I can’t recall a Christmas I’ve looked forward to more than this one. As a kid Christmas was euphoric. It was a culmination of an entire year’s worth of good behaviour, with some interim caveats of delinquency to break up the otherwise exemplary attitude of my year. But as you get older the “magic” of Christmas fades. Cynicism thrives, the innocence of youth becomes tethered by the necessities of maturity and Christmas, well Christmas is just an excuse to eat, drink and frankly socialise with family members you avoid for the other 364 days of the year. But this year, this year is different. My daughter is 3 years old. She’s boisterous, incessantly defiant of her loving, nurturing and unashamedly handsome father’s “just” authority, but mostly at this time of year totally beside herself at the prospect of a jolly old fat man with a raggedy white beard and a penchant for breaking and entering. Delivering gifts to children because of some arbitrarily defined set of rules, designed to blackmail them into behaving, that has become a customery tradition, one she doesn’t fully understand.
Her excitement for Christmas is positively infectious. Seeing her bounding out of bed to inspect the leftover mince pie and milk left by Santa brings such satisfaction. Watching how genuinely aghast she is by the sudden appearance of Christmas presents under the tree because some fictitious pilgrim covertly infiltrates households across the globe to leave gifts for the good is delightfully wholesome. With kids the magic of Christmas is restored. A congruent reminder of what it was like for us when we were their age. The boundless possibilities that adolescence presented us. So this Christmas embrace the facade, disgard the cynicism that afflicts our miserable everyday lives and indulge, gorge and celebrate the irreverence of Christmas. With copious amounts of your favourite libation to accompany you. Remembering to of course drink responsibly. At least until the kids have gone to sleep anyway.
Have a very Merry Christmas! Especially my little princess.
“Evolution is change in the heritable characteristics of biological populations over successive generations. These characteristics are the expressions of genes that are passed on from parent to offspring during reproduction.”
The Pokemon series has adhered to a similar method of genetic mutation, by advancing the games gradually over many, many centuries. Slowly, with a methodical, barely noticeable innovation Pokemon has expanded on its biological framework with vast exolorable lands, excessive animal mortality rates, a generic adventuer looking to be the very best and a discerning catalogue of beasts, bugs and hideous malformed creatures so extensive you will literally forget most even existed. So how does “Pokemon Lets Go” improve on the years of ample progression that has preserved the status and longevity of the series despite its key demographic maturing through the years? Well it doesn’t really. At least not in the way many would be expecting.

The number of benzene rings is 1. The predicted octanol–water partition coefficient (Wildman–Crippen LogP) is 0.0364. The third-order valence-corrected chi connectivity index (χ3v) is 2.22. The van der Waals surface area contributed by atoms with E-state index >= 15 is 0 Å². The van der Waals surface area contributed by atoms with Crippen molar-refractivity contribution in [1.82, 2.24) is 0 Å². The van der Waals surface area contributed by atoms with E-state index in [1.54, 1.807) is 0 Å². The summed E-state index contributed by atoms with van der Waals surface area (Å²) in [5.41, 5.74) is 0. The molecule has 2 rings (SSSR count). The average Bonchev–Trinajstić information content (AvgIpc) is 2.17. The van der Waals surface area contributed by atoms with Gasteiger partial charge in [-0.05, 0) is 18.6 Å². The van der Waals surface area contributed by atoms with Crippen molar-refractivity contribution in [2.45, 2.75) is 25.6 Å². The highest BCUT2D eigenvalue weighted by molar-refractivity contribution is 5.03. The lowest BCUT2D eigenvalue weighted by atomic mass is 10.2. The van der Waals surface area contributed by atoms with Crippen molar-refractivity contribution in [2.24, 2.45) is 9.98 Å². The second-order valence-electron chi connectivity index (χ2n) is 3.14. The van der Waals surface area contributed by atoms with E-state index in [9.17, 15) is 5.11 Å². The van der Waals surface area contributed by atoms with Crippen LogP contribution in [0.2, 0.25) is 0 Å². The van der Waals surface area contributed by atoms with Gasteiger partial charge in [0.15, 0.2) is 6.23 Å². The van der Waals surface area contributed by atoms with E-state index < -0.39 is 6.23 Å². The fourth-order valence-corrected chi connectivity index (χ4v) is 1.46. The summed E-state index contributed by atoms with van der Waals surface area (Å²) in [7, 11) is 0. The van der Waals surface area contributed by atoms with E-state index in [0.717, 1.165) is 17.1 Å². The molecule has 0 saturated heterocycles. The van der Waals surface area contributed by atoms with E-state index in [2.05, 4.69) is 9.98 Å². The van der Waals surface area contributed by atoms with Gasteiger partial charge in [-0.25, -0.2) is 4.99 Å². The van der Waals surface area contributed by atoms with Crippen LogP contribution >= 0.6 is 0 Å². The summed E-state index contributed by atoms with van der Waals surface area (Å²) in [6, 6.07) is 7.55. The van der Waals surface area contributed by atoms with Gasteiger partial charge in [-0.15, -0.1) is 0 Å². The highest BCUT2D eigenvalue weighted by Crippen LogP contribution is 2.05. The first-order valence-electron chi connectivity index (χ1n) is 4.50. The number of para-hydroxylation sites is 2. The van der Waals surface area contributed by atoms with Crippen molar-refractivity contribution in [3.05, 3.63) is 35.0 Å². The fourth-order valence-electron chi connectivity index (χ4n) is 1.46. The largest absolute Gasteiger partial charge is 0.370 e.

What Pokemon Lets Go does is exploit the most powerful utility in the human subconscious: nostalgia. Projecting itself as an evocative walk down memory lane for those of us old enough to remember playing the original Red and Blue variants, while at the same time introducing new players, most likely the children of the aforementioned parents that invested hours into the originals. It’s manipulative pandering and frankly I love it! Adults will familiarise themselves with the region quickly, remarking on the striking comfort of their environment. Remembering the exact geographical location of every Gym in the region. Cursing the encumbering number of trainers that impede your expedition through Veridian Forest. Celebrating your eventual ascendancy to being Kanto’s most prominent Pokemon trainer and vanquisher of the nefarious Team Rocket.
There seemed to be a preemptive concensus that this game would fail. That worthless Pokemon Go elements would somehow blight Pokemon’s inaugural arrival on the Switch, or at least anticipating it. Its vexing really that a community so vocal about the series habitual stagnation would feel inclined to desparage a game that not only provides a familiar experience with a pleasantly implemented capturing system for mature fans who haven’t played the series for years, but also introduces a simplified gaming experience that new younger children can play.
Pokemon Let’s Go feels like the perfect composite of old and new, and an appropriate game to introduce my daughter too. It certainly doesn’t present the player with any considerable challenge, at least not one that can’t be negated by an advantageous level or type advantage which some purists may find unsavory. On the surface Pokemon Let’s Go may appear shallow to those regularly acquainted with the franchise over the past decade, almost antiquated in design. But that’s the point. Its a game that relishes in simplicity, captivating an audience long since departed from the series, now reintroduced after years of absence and almost certainly accompanied by a young prodigy to share in the joys of becoming the very best, like no one ever was.